Former Labour Cabinet minister and fellow Dunedin MP Pete Hodgson pays tribute to the late Sir Michael Cullen.
Even when he was in full flight and at his most intellectually penetrating in some debate, Michael Cullen would trash himself with withering self-deprecation. It was as if he needed to return to reality. He couldn’t stand sophistry; his bullshit antennae were rather sensitive to it and he would check himself, and of course any other unfortunate who strayed.
When younger and unmellowed he would unleash with devastating spite, once challenging Dunedin’s tartan mafia to ‘get off their assets and start using their brainettes’. Then, some saw him as an arrogant ex-academic and there was a bit of truth in that. Certainly, his sharp wit was a formidable weapon, and he wielded it determinedly. But, like David Lange, he also used it as a cover for his ordinariness and his humility.
At heart, Michael was a poor boy made good. His parents and grandparents had seen most shocking poverty in the UK and he was touched by that all his life. He didn’t trade on it. But it drove him. He was scornful of evidence of entitlement in someone, and if he found a bit of it across the aisle he would name it. He was rarely angered but when he was it was always about the same thing; social injustice in some form or other.
If his background caused him to be fierce, it also caused him to think. He had a gorgeous brain. That got him a scholarship into Christs College and then on to academia, with an unusual mixture of mathematics and history in his education. These were the tools he brought to bear on the rich poor gap, on fairness in taxation, on security in old age, on the role of infrastructure in economic development, on the case for being a nation of better savers, and all the rest.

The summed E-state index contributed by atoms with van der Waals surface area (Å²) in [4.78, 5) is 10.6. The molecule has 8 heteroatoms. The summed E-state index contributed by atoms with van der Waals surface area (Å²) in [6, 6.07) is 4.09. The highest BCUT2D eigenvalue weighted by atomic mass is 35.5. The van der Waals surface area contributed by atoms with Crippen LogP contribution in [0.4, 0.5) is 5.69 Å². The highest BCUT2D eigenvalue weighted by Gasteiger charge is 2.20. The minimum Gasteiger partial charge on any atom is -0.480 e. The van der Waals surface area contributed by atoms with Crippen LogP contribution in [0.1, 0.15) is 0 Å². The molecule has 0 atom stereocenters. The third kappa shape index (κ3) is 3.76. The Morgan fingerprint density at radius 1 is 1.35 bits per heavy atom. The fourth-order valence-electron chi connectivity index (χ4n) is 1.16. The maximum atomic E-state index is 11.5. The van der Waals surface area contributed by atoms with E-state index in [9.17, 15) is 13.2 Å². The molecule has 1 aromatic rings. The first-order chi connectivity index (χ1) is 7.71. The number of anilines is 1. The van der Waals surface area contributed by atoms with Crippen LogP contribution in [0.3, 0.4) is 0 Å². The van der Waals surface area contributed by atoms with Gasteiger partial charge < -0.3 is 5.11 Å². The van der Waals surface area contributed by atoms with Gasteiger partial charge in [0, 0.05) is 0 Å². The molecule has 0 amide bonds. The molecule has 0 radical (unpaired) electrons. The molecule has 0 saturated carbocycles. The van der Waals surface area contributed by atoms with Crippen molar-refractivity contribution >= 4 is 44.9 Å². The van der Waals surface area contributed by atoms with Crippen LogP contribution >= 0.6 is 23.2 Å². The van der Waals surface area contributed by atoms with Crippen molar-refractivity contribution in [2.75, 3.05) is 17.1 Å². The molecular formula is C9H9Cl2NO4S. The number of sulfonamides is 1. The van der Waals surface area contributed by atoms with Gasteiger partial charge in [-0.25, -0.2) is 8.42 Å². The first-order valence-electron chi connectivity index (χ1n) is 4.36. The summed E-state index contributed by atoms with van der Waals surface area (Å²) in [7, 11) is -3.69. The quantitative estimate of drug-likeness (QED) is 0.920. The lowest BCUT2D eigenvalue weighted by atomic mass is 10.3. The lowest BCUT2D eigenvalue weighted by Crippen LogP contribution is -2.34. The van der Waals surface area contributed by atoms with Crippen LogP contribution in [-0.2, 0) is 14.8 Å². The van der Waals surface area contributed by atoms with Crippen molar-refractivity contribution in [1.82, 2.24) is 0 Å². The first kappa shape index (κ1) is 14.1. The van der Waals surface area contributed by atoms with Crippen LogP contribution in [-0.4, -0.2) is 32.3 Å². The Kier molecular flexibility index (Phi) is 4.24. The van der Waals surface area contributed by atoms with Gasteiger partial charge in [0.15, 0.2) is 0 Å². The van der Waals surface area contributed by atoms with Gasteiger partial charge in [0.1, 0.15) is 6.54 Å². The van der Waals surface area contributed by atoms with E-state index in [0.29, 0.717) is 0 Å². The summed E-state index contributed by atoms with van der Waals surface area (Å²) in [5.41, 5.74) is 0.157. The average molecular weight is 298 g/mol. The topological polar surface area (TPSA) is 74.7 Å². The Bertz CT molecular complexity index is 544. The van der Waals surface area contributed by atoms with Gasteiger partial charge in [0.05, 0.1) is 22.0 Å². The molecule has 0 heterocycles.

In my view he was the heart of centre-left thought in New Zealand for decades. In particular, he showed New Zealand the way out of the Rogernomics-Ruthenasia era of 84-93, though there were multiple bits of that time that he supported and did not reverse. Other aspects were binned at the earliest opportunity.
He and I knew each other well, and for pretty much all our adult lives, and we nearly always agreed. But we weren’t equals. He had a greater intellectual capacity than me – than any of us – and that meant he would take home a few problems, read and think, and come back on Monday with a rational way forward.
All politicians have regrets and I think Michael felt keenly his failure to build consensus for the foreshore and seabed issue. I don’t think any of us could have done better. Otherwise, he had good reason to feel a little bit smug. He completed our nation’s path from the profligacy of Muldoon to a country that can withstand a global financial crisis, a few earthquakes and a pandemic with relative ease. We are stronger and better as a nation because he was a fiscal conservative and a social progressive.
Michael was also a tad contradictory. Aloof yet engaging, serious but mischievous, publicly fiery and then privately tearful. He felt things deeply yet he would take the longer safer road to fixing them. He was a man who loved very dearly and cared very deeply. His family first; then all of us.
Michael Cullen, former Deputy Prime Minister and Finance Minister, died on Thursday August 19, aged 76